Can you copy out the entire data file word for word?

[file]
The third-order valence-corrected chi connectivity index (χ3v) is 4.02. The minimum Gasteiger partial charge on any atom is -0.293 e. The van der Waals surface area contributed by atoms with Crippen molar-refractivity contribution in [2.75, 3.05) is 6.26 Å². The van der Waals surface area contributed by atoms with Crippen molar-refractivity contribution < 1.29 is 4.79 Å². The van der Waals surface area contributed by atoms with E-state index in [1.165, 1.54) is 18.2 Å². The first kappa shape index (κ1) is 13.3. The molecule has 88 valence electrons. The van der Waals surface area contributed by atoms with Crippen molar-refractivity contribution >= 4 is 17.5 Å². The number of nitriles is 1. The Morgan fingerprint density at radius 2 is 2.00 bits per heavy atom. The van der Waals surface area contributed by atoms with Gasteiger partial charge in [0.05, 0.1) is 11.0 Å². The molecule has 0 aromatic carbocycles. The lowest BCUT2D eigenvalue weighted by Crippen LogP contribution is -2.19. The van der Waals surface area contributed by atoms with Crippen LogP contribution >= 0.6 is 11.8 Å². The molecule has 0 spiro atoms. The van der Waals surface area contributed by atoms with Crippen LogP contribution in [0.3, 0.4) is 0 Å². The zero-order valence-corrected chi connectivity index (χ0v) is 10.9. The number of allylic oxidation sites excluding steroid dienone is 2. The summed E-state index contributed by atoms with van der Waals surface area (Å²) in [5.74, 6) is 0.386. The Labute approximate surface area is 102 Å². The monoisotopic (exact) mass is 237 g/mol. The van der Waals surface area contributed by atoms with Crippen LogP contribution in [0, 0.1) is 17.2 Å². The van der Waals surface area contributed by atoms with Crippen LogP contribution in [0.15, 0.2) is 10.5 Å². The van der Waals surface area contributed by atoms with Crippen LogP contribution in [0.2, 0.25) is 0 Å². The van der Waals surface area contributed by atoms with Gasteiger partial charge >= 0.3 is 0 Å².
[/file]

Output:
The third-order valence-corrected chi connectivity index (χ3v) is 4.02. The minimum Gasteiger partial charge on any atom is -0.293 e. The van der Waals surface area contributed by atoms with Crippen molar-refractivity contribution in [2.75, 3.05) is 6.26 Å². The van der Waals surface area contributed by atoms with Crippen molar-refractivity contribution < 1.29 is 4.79 Å². The van der Waals surface area contributed by atoms with E-state index in [1.165, 1.54) is 18.2 Å². The first kappa shape index (κ1) is 13.3. The molecule has 88 valence electrons. The van der Waals surface area contributed by atoms with Crippen molar-refractivity contribution >= 4 is 17.5 Å². The number of nitriles is 1. The Morgan fingerprint density at radius 2 is 2.00 bits per heavy atom. The van der Waals surface area contributed by atoms with Gasteiger partial charge in [0.05, 0.1) is 11.0 Å². The molecule has 0 aromatic carbocycles. The lowest BCUT2D eigenvalue weighted by Crippen LogP contribution is -2.19. The van der Waals surface area contributed by atoms with Crippen LogP contribution >= 0.6 is 11.8 Å². The molecule has 0 spiro atoms. The van der Waals surface area contributed by atoms with Crippen LogP contribution in [0.3, 0.4) is 0 Å². The zero-order valence-corrected chi connectivity index (χ0v) is 10.9. The number of allylic oxidation sites excluding steroid dienone is 2. The summed E-state index contributed by atoms with van der Waals surface area (Å²) in [5.74, 6) is 0.386. The Labute approximate surface area is 102 Å². The monoisotopic (exact) mass is 237 g/mol. The van der Waals surface area contributed by atoms with Crippen LogP contribution in [0, 0.1) is 17.2 Å². The van der Waals surface area contributed by atoms with Crippen LogP contribution in [0.15, 0.2) is 10.5 Å². The van der Waals surface area contributed by atoms with Crippen LogP contribution in [0.2, 0.25) is 0 Å². The van der Waals surface area contributed by atoms with Gasteiger partial charge >= 0.3 is 0 Å².